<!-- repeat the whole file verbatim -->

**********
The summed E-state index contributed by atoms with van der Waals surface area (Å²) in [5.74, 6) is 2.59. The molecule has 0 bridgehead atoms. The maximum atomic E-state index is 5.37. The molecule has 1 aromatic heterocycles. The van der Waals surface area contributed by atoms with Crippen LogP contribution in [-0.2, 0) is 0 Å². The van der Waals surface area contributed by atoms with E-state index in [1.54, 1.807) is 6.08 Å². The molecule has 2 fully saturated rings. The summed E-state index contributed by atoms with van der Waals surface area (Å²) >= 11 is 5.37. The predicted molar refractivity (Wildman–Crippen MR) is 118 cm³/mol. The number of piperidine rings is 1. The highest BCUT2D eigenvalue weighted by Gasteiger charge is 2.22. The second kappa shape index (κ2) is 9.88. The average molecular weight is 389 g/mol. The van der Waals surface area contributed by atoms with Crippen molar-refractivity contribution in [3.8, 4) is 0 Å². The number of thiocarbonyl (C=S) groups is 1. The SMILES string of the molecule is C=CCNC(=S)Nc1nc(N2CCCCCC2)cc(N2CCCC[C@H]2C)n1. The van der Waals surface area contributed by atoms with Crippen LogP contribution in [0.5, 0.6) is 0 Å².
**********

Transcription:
The summed E-state index contributed by atoms with van der Waals surface area (Å²) in [5.74, 6) is 2.59. The molecule has 0 bridgehead atoms. The maximum atomic E-state index is 5.37. The molecule has 1 aromatic heterocycles. The van der Waals surface area contributed by atoms with Crippen LogP contribution in [-0.2, 0) is 0 Å². The van der Waals surface area contributed by atoms with E-state index in [1.54, 1.807) is 6.08 Å². The molecule has 2 fully saturated rings. The summed E-state index contributed by atoms with van der Waals surface area (Å²) >= 11 is 5.37. The predicted molar refractivity (Wildman–Crippen MR) is 118 cm³/mol. The number of piperidine rings is 1. The highest BCUT2D eigenvalue weighted by Gasteiger charge is 2.22. The second kappa shape index (κ2) is 9.88. The average molecular weight is 389 g/mol. The van der Waals surface area contributed by atoms with Crippen molar-refractivity contribution in [3.8, 4) is 0 Å². The number of thiocarbonyl (C=S) groups is 1. The SMILES string of the molecule is C=CCNC(=S)Nc1nc(N2CCCCCC2)cc(N2CCCC[C@H]2C)n1. The van der Waals surface area contributed by atoms with Crippen LogP contribution in [0.5, 0.6) is 0 Å².